Life can be full of surprises in Korea especially if you look like an underpaid, vulnerable migrant worker from a South or Southeast Asian country, says Bonojit Hussain, an Indian national who brought the first racial discrimination case here in 2009.
Hussain, former research professor at Sungkonghoe University in Seoul, recalls that his three and a half years in Korea were full of unexpected moments and yet the most shocking moment came when he shared a taxi with two Samsung employees on a Friday night.
“One Samsung guy sitting behind me suddenly grabbed my neck and started to strangle me without any apparent reason,” Hussain said in a recent interview at The Korea Observer office in Yongsan, Seoul.
Fortunately, the driver pulled over and stopped the racist Samsung worker from strangling him.
He argues that the Samsung worker would not have attacked him if he looked like a Korean or a foreigner from a wealthy country.
Studies show that migrant workers, a term used to describe low-wage workers who undertake “3D” jobs (dirty, difficult and dangerous), often find themselves helpless even when verbally and physically abused, sexually harassed and forced to work overtime without pay.
Though he worked as a professor, Hussain also had to endure many “dehumanizing experiences” in Korea simply because of his appearances.
“If I took a seat, the seat next to me would often remain empty even during rush hours in crowded subways,” he said, adding that such reactions “make you doubt about yourself, lose confidence, forget that you are being discriminated.”
A 2013 Human Rights Commission survey of 161 migrant workers in rural areas of Korea found that 75.8 percent of them suffered from verbal abuses, 14.9 percent from physical abuses. Moreover, 30 percent of the female respondents answered that they had been sexually abused.
Hussain claims that “darker-skinned” people in Korea continue to encounter racial prejudice regardless of their economic status and nationality.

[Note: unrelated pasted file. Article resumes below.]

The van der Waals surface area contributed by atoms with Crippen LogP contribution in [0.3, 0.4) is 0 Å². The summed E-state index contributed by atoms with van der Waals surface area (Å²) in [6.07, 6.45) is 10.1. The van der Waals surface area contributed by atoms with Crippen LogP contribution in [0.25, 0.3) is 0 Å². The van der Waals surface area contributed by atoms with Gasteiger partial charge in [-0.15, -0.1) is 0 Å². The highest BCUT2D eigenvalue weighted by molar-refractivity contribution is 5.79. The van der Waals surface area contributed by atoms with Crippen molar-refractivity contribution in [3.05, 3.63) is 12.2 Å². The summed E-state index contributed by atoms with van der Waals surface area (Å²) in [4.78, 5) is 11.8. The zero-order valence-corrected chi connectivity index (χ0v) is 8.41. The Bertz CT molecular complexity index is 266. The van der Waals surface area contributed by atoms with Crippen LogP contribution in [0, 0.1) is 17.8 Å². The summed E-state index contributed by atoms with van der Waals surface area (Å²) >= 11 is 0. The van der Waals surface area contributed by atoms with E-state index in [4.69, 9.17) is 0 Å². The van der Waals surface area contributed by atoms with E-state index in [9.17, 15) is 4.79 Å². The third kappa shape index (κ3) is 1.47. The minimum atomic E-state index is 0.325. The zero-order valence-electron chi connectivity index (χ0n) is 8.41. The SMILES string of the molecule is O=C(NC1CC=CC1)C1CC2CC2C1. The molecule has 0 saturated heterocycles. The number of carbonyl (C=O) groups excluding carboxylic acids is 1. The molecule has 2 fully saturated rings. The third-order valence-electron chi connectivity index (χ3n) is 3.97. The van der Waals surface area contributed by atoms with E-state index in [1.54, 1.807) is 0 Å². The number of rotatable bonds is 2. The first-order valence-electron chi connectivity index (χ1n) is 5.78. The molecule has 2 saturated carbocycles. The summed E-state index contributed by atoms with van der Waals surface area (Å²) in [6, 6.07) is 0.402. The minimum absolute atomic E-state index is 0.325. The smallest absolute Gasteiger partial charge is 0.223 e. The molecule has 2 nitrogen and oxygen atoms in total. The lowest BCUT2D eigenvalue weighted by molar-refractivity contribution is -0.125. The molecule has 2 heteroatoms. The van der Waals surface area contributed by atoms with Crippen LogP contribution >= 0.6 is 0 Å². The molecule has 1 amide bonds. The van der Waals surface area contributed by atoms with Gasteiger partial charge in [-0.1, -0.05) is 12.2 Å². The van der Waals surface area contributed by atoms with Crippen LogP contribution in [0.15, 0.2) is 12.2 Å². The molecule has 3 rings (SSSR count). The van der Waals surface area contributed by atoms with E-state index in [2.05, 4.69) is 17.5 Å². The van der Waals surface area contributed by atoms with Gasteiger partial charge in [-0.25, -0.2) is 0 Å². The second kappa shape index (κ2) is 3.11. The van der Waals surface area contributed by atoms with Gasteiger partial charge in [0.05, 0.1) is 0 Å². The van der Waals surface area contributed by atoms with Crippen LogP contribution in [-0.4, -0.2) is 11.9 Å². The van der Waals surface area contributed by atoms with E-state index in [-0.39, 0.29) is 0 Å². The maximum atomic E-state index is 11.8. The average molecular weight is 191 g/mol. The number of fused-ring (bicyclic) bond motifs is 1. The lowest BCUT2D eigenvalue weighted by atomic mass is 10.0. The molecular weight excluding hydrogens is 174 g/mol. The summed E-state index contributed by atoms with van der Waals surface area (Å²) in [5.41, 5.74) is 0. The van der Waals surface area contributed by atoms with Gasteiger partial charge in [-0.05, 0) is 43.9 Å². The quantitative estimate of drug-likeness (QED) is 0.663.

“I interviewed a person from Nepal who owns two Indian/Nepali restaurants in Bucheon,” he said, noting that the restaurant owner is a naturalized Korean citizen whose business is thriving.
“Every time he goes out to the city, every time he takes a taxi, the only question people are asking is ‘How much did you earn? How much did you send away from Korea?” He said, quoting the restaurant owner as saying, “For Koreans, I am still a migrant worker who is here to take away somebody’s job.”
In 2009, Hussain made the headlines for bringing the nation’s first racial discrimination case. Incheon District Court convicted and fined a Korean man, identified only as his surname Park, 1 million won ($964) for racial and sexist slurs at them.
He recalls that the incident drew a great deal of attention not only because it was the country’s first prosecution for a racist offense, but also had all the right elements to get the media spotlight, including violence, young woman and sexist remarks.
In the following video, Hussain explains what really happened on the evening of July 10, 2009 and why he and his friend decided to stand up against racial discrimination, even though the police refused to take any action on the grounds that “racial discrimination does not exist in Korea.”
In the wake of the incident, lawmakers proclaimed to propose an anti-racism bill but later scrapped the plan in the face of strong opposition from conservative Christian groups.
A Korean middle school textbook defines socially vulnerable people as “those in poverty, individuals with disabilities, elderly persons, migrant workers, mixed-blood people and those who are politically, economically and socially marginalized.”
This reflects a deep-seated belief among Koreans that they are a homogeneous race with “pure blood” lines, which refer to the notion that Korean people are a pure race descended from a single common ancestor.
The notion of pure blood often results in discrimination toward migrant workers and expats. However, law enforcement authorities cannot monitor or deal with racism cases as racial discrimination is not illegal.
The National Human Rights Commission may look into racial discrimination cases but it can only make non-binding recommendations.